The city of Nairobi is almost a hideous spectacle during Christmas. The period between the eve of Christmas and the New Year has a curious way of sucking life out of the capital.

The usual bustle of life and activity that typifies the city under the sun suddenly slackens to almost a complete standstill. Nairobi does not celebrate Christmas, being a no-man’s territory during the festivities.

As is the tradition among Kenyans, the city folks travel to the countryside to join their families for the Christmas celebrations. Few visitors come to the capital during this time. 

Aga Khan Walk

The Aga Khan Walk parking space was nearly deserted as city residents chose to spend Boxing Day with their families at home. PHOTO | KANYIRI WAHITO | NATION MEDIA GROUP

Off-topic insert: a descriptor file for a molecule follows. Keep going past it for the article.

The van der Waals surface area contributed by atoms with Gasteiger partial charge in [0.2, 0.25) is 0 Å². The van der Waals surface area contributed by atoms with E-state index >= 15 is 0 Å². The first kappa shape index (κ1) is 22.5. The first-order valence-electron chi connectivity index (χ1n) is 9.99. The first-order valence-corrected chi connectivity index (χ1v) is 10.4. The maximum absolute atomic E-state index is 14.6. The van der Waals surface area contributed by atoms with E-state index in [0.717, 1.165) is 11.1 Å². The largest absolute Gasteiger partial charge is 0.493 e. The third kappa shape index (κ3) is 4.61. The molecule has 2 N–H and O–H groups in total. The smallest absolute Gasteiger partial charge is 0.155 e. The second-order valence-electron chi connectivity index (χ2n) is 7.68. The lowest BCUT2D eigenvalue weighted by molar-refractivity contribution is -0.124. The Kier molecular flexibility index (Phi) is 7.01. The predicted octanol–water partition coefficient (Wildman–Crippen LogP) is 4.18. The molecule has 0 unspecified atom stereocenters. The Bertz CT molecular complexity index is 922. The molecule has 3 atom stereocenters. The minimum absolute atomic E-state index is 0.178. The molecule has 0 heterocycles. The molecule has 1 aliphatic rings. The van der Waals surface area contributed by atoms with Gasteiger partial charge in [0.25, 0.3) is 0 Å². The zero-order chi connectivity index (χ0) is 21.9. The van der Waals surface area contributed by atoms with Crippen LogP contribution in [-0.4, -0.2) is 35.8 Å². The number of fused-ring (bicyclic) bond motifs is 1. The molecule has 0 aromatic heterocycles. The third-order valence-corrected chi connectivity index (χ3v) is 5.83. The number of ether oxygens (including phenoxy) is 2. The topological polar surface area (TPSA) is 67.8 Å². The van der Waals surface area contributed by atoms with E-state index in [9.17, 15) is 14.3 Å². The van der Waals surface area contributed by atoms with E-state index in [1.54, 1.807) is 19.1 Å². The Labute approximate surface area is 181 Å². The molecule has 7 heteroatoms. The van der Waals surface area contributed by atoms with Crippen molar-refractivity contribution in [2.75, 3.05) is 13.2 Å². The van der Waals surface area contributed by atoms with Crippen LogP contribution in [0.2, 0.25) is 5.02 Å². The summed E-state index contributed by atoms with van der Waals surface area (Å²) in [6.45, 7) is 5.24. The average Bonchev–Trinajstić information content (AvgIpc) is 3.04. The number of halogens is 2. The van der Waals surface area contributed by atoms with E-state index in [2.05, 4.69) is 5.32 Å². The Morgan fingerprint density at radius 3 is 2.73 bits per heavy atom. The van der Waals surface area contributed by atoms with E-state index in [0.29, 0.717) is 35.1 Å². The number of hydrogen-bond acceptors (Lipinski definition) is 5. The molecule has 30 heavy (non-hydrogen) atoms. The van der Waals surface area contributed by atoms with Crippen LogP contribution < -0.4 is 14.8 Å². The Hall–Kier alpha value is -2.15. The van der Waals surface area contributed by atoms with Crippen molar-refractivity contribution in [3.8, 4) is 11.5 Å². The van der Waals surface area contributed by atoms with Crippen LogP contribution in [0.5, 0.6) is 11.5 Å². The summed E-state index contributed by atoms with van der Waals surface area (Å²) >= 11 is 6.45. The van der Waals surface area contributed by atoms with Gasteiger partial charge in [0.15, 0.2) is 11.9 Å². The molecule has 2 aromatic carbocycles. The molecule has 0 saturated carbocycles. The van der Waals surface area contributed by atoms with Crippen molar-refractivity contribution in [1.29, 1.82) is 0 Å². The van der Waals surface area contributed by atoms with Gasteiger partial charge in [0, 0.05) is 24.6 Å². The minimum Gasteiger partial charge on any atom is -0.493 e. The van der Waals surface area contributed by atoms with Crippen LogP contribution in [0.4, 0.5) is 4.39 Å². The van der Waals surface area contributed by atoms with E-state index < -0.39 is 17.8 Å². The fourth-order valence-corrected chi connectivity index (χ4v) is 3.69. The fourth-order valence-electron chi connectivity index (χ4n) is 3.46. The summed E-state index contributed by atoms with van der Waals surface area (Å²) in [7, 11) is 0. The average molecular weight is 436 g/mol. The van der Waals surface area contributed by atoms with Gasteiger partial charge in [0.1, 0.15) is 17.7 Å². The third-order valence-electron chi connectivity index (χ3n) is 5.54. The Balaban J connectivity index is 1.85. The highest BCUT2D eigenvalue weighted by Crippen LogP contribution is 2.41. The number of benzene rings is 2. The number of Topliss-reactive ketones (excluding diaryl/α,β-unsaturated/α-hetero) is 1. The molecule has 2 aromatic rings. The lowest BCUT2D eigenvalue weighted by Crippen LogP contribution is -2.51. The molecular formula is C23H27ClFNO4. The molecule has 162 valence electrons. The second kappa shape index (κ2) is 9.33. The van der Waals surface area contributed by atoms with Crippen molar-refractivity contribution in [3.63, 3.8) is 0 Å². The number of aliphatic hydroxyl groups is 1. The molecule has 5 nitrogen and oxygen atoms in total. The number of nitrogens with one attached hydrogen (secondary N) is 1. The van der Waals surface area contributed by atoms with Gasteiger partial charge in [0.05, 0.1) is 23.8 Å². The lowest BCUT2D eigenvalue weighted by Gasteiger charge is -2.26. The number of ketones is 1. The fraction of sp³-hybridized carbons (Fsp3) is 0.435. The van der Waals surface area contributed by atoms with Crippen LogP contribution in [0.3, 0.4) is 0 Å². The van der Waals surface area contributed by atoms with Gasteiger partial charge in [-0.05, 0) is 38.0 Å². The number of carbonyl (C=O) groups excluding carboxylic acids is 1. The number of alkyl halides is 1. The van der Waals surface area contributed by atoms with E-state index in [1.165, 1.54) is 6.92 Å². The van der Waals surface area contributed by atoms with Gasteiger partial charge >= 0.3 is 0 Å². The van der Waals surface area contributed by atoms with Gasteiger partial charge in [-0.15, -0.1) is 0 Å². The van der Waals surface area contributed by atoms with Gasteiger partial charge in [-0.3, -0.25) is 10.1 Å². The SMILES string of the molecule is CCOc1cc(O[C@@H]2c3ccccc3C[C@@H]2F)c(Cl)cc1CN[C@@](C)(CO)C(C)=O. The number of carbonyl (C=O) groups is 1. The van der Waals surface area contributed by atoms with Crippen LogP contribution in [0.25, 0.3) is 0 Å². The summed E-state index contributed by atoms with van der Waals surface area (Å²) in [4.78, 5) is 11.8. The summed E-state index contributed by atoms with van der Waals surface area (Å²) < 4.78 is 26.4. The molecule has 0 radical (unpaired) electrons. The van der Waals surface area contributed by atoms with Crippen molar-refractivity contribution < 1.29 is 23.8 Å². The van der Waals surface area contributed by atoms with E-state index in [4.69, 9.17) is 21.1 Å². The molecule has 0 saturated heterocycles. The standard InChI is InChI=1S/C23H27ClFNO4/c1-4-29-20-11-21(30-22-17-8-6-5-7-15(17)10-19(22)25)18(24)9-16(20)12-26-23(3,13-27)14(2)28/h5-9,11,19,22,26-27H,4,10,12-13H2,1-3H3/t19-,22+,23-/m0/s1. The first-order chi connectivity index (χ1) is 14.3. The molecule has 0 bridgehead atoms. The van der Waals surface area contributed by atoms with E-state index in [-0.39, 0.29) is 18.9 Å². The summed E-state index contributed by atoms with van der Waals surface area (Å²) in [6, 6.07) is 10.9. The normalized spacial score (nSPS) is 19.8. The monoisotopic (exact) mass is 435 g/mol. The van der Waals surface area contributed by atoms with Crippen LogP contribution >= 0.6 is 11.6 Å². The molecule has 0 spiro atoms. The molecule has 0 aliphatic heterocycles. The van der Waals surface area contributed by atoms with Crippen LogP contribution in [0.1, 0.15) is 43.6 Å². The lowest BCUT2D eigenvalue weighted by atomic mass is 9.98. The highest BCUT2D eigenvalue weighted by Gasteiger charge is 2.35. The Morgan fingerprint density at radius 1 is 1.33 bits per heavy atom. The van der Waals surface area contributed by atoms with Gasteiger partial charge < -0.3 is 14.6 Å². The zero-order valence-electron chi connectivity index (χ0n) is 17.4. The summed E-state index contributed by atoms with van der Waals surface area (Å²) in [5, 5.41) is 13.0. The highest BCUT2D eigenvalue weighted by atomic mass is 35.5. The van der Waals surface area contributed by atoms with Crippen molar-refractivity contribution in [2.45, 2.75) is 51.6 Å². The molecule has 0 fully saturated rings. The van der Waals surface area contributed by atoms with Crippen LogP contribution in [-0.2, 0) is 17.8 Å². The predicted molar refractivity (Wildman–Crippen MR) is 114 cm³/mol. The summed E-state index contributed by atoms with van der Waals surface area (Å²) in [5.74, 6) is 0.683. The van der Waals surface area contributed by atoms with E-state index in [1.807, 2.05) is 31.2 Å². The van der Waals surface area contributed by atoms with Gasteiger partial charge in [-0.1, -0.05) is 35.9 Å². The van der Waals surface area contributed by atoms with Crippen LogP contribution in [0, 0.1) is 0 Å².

While city neighbourhoods are lit with celebrations and feasting for those who have not travelled upcountry, the city centre on the other hand is gripped by an unnerving aura of abandonment and quietness.

While they teem with activity on ordinary days, some sections of the capital are hardly recognisable on Christmas day and a day after. The streets remain virtually devoid of human activity as businesses remain shut.

Nairobi thus becomes as still as a 'ghost city'.

How a section of the City Hall Way looked like on December 26, 2017. PHOTO | KANYIRI WAHITO | NATION MEDIA GROUP

Even city clubs notorious for raucous music and all manner of theatrics by revellers fall into a dead silence. 

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